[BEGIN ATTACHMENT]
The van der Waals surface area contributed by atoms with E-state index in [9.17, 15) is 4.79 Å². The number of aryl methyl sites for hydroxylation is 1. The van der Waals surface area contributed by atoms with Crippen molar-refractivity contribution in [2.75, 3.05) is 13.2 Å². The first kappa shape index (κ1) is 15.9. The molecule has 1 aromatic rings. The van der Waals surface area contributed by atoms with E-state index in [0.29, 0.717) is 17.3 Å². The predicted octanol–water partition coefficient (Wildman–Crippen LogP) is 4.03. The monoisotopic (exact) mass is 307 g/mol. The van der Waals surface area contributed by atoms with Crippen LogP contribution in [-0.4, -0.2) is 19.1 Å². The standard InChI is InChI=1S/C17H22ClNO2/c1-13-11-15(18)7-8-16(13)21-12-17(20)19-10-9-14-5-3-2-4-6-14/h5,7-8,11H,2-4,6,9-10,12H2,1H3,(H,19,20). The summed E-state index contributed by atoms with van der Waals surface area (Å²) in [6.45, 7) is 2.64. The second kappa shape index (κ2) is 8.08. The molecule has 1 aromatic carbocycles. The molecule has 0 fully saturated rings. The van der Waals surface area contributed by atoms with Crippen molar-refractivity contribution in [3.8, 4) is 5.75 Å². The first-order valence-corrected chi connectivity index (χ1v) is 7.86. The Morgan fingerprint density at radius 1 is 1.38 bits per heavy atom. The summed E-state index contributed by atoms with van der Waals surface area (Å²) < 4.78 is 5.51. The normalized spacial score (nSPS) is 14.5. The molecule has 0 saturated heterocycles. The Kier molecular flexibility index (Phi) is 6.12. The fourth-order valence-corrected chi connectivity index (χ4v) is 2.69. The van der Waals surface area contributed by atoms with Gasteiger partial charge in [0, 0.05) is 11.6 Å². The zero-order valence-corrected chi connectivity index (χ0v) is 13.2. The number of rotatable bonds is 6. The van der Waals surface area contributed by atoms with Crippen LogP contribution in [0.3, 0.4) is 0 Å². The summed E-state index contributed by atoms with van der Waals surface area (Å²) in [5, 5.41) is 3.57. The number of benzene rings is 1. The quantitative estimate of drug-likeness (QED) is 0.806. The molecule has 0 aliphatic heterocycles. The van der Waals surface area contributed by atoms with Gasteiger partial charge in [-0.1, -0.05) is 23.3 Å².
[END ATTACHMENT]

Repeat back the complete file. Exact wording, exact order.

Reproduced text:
The van der Waals surface area contributed by atoms with E-state index in [9.17, 15) is 4.79 Å². The number of aryl methyl sites for hydroxylation is 1. The van der Waals surface area contributed by atoms with Crippen molar-refractivity contribution in [2.75, 3.05) is 13.2 Å². The first kappa shape index (κ1) is 15.9. The molecule has 1 aromatic rings. The van der Waals surface area contributed by atoms with E-state index in [0.29, 0.717) is 17.3 Å². The predicted octanol–water partition coefficient (Wildman–Crippen LogP) is 4.03. The monoisotopic (exact) mass is 307 g/mol. The van der Waals surface area contributed by atoms with Crippen LogP contribution in [-0.4, -0.2) is 19.1 Å². The standard InChI is InChI=1S/C17H22ClNO2/c1-13-11-15(18)7-8-16(13)21-12-17(20)19-10-9-14-5-3-2-4-6-14/h5,7-8,11H,2-4,6,9-10,12H2,1H3,(H,19,20). The summed E-state index contributed by atoms with van der Waals surface area (Å²) in [6.45, 7) is 2.64. The second kappa shape index (κ2) is 8.08. The molecule has 1 aromatic carbocycles. The molecule has 0 fully saturated rings. The van der Waals surface area contributed by atoms with Crippen molar-refractivity contribution in [3.8, 4) is 5.75 Å². The first-order valence-corrected chi connectivity index (χ1v) is 7.86. The Morgan fingerprint density at radius 1 is 1.38 bits per heavy atom. The summed E-state index contributed by atoms with van der Waals surface area (Å²) < 4.78 is 5.51. The normalized spacial score (nSPS) is 14.5. The molecule has 0 saturated heterocycles. The Kier molecular flexibility index (Phi) is 6.12. The fourth-order valence-corrected chi connectivity index (χ4v) is 2.69. The van der Waals surface area contributed by atoms with Gasteiger partial charge in [0, 0.05) is 11.6 Å². The zero-order valence-corrected chi connectivity index (χ0v) is 13.2. The number of rotatable bonds is 6. The van der Waals surface area contributed by atoms with Crippen LogP contribution in [0.3, 0.4) is 0 Å². The summed E-state index contributed by atoms with van der Waals surface area (Å²) in [5, 5.41) is 3.57. The number of benzene rings is 1. The quantitative estimate of drug-likeness (QED) is 0.806. The molecule has 0 aliphatic heterocycles. The van der Waals surface area contributed by atoms with Gasteiger partial charge in [-0.1, -0.05) is 23.3 Å².